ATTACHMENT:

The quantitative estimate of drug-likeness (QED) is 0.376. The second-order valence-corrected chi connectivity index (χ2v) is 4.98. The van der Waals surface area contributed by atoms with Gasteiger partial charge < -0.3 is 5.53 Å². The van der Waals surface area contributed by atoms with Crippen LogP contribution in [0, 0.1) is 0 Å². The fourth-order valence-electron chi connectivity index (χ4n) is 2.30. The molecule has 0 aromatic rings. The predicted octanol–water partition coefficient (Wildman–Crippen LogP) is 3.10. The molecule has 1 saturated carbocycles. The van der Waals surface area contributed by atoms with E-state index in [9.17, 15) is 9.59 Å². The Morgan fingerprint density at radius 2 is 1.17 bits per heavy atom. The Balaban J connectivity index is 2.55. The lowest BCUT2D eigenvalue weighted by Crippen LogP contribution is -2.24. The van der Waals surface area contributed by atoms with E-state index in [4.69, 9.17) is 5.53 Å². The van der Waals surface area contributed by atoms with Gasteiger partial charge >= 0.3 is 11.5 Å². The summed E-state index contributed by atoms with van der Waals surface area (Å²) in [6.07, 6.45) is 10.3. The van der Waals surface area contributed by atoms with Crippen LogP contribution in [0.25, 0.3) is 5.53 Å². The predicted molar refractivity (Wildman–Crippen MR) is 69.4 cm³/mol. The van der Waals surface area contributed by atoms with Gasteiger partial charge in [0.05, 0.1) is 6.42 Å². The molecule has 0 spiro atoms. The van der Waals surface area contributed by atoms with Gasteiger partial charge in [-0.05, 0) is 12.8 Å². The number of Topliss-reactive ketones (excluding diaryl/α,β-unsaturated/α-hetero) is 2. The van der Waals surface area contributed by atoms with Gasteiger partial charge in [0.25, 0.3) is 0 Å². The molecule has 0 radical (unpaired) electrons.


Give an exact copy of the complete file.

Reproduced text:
The quantitative estimate of drug-likeness (QED) is 0.376. The second-order valence-corrected chi connectivity index (χ2v) is 4.98. The van der Waals surface area contributed by atoms with Gasteiger partial charge < -0.3 is 5.53 Å². The van der Waals surface area contributed by atoms with Crippen LogP contribution in [0, 0.1) is 0 Å². The fourth-order valence-electron chi connectivity index (χ4n) is 2.30. The molecule has 0 aromatic rings. The predicted octanol–water partition coefficient (Wildman–Crippen LogP) is 3.10. The molecule has 1 saturated carbocycles. The van der Waals surface area contributed by atoms with E-state index in [9.17, 15) is 9.59 Å². The Morgan fingerprint density at radius 2 is 1.17 bits per heavy atom. The Balaban J connectivity index is 2.55. The lowest BCUT2D eigenvalue weighted by Crippen LogP contribution is -2.24. The van der Waals surface area contributed by atoms with E-state index in [4.69, 9.17) is 5.53 Å². The van der Waals surface area contributed by atoms with Gasteiger partial charge >= 0.3 is 11.5 Å². The summed E-state index contributed by atoms with van der Waals surface area (Å²) in [6.07, 6.45) is 10.3. The van der Waals surface area contributed by atoms with Crippen LogP contribution in [0.25, 0.3) is 5.53 Å². The predicted molar refractivity (Wildman–Crippen MR) is 69.4 cm³/mol. The van der Waals surface area contributed by atoms with Gasteiger partial charge in [0.05, 0.1) is 6.42 Å². The molecule has 0 spiro atoms. The van der Waals surface area contributed by atoms with Gasteiger partial charge in [-0.05, 0) is 12.8 Å². The number of Topliss-reactive ketones (excluding diaryl/α,β-unsaturated/α-hetero) is 2. The van der Waals surface area contributed by atoms with Gasteiger partial charge in [0.25, 0.3) is 0 Å². The molecule has 0 radical (unpaired) electrons.